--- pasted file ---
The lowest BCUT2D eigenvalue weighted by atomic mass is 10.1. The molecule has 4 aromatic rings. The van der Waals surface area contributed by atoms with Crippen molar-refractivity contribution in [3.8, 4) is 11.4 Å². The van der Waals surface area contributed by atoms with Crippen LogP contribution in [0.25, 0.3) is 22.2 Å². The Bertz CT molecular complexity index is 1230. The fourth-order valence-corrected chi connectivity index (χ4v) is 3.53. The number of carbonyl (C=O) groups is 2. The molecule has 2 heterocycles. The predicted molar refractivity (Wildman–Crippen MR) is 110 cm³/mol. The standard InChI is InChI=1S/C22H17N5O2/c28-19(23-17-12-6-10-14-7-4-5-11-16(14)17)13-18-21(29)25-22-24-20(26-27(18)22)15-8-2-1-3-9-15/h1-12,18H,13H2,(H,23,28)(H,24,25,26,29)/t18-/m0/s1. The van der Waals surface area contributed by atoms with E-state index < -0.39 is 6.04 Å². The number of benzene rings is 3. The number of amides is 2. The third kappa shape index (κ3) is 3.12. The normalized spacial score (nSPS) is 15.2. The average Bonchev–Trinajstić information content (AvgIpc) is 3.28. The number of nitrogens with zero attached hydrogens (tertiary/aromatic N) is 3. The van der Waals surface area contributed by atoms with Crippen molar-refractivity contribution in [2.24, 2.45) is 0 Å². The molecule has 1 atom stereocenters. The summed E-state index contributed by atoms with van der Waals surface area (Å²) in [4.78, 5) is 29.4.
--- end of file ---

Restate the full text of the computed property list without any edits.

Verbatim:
The lowest BCUT2D eigenvalue weighted by atomic mass is 10.1. The molecule has 4 aromatic rings. The van der Waals surface area contributed by atoms with Crippen molar-refractivity contribution in [3.8, 4) is 11.4 Å². The van der Waals surface area contributed by atoms with Crippen LogP contribution in [0.25, 0.3) is 22.2 Å². The Bertz CT molecular complexity index is 1230. The fourth-order valence-corrected chi connectivity index (χ4v) is 3.53. The number of carbonyl (C=O) groups is 2. The molecule has 2 heterocycles. The predicted molar refractivity (Wildman–Crippen MR) is 110 cm³/mol. The standard InChI is InChI=1S/C22H17N5O2/c28-19(23-17-12-6-10-14-7-4-5-11-16(14)17)13-18-21(29)25-22-24-20(26-27(18)22)15-8-2-1-3-9-15/h1-12,18H,13H2,(H,23,28)(H,24,25,26,29)/t18-/m0/s1. The van der Waals surface area contributed by atoms with E-state index < -0.39 is 6.04 Å². The number of benzene rings is 3. The number of amides is 2. The third kappa shape index (κ3) is 3.12. The normalized spacial score (nSPS) is 15.2. The average Bonchev–Trinajstić information content (AvgIpc) is 3.28. The number of nitrogens with zero attached hydrogens (tertiary/aromatic N) is 3. The van der Waals surface area contributed by atoms with Crippen molar-refractivity contribution in [2.24, 2.45) is 0 Å². The molecule has 1 atom stereocenters. The summed E-state index contributed by atoms with van der Waals surface area (Å²) in [4.78, 5) is 29.4.